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The following code gave error on gcc compiler

int main()
{
extern int a;
printf("%d",a);
return 0;
}
static int a=5;

But when static is removed from int a then it runs with no errors..Can someone please clear the doubt??

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Last Post by saurabh.mehta.33234
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If you're declaring a variable with extern, it must have external linkage. This means it can't be static. It is not possible to forward-declare a static variable. So your only option are to not make it static or to put the definition at the top of the file and get rid of the forward-declaration.

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I meant what you're trying to do in your code: Define the variable at the end of the file, but declare it before then. You can't do that with a static variable.

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When I ran the first code with static variable then it gave error as non static declaration of 'a' follows static declaration..Now can you please explain what this error means??

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I thought I did: It means that if you're declaring a variable with extern, it must have external linkage and thus can't be static.

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@sepp2k Then why does the code give no error if I remove static and write simply int a; a=5;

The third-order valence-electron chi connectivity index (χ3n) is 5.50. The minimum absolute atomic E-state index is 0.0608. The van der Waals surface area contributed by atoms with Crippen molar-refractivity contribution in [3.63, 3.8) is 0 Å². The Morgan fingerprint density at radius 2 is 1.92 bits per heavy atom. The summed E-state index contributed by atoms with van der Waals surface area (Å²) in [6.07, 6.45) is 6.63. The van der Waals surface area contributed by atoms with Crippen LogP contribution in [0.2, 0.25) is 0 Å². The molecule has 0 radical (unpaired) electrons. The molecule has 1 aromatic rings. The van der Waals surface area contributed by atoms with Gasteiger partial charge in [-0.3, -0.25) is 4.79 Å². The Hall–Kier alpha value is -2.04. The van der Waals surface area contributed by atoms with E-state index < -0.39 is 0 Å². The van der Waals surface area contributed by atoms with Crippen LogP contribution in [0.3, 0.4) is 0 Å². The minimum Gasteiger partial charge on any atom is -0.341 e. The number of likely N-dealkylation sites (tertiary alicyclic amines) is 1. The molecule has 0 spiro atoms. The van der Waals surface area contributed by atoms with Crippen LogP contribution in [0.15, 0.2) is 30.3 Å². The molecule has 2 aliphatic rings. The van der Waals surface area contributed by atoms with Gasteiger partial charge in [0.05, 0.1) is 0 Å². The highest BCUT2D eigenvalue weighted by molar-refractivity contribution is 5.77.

Edited by saurabh.mehta.33234

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@sepp2k Then why does the code give no error if I remove static and write simply int a; a=5;

Because the default linkage at file scope is extern. This:

int a;

int main(void)
{
    a = 5;
    return 0;
}

Is functionally identical to this:

extern int a;

int main(void)
{
    a = 5;
    return 0;
}
1

No, these are not equivalent at all. If you try to compile and link the second piece of code, you'll get a linker error telling you that a has not been defined.

It is true that the default linkage is external, but extern does more than just saying that a variable's linkage is external. It also says that this is only a declaration - not a definition - and the corresponding definition can be found elsewhere (generally in a different compilation unit).

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No, these are not equivalent at all. If you try to compile and link the second piece of code, you'll get a linker error telling you that a has not been defined.

My bad for being in a hurry. I forgot to include a definition to make the code compile. But the point remains: extern is the default when you don't explicitly state the linkage at file scope.

Edited by deceptikon

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You can't do that with a static variable.

So can you do that with other variables like in case of extern or auto or register variables??

Edited by saurabh.mehta.33234

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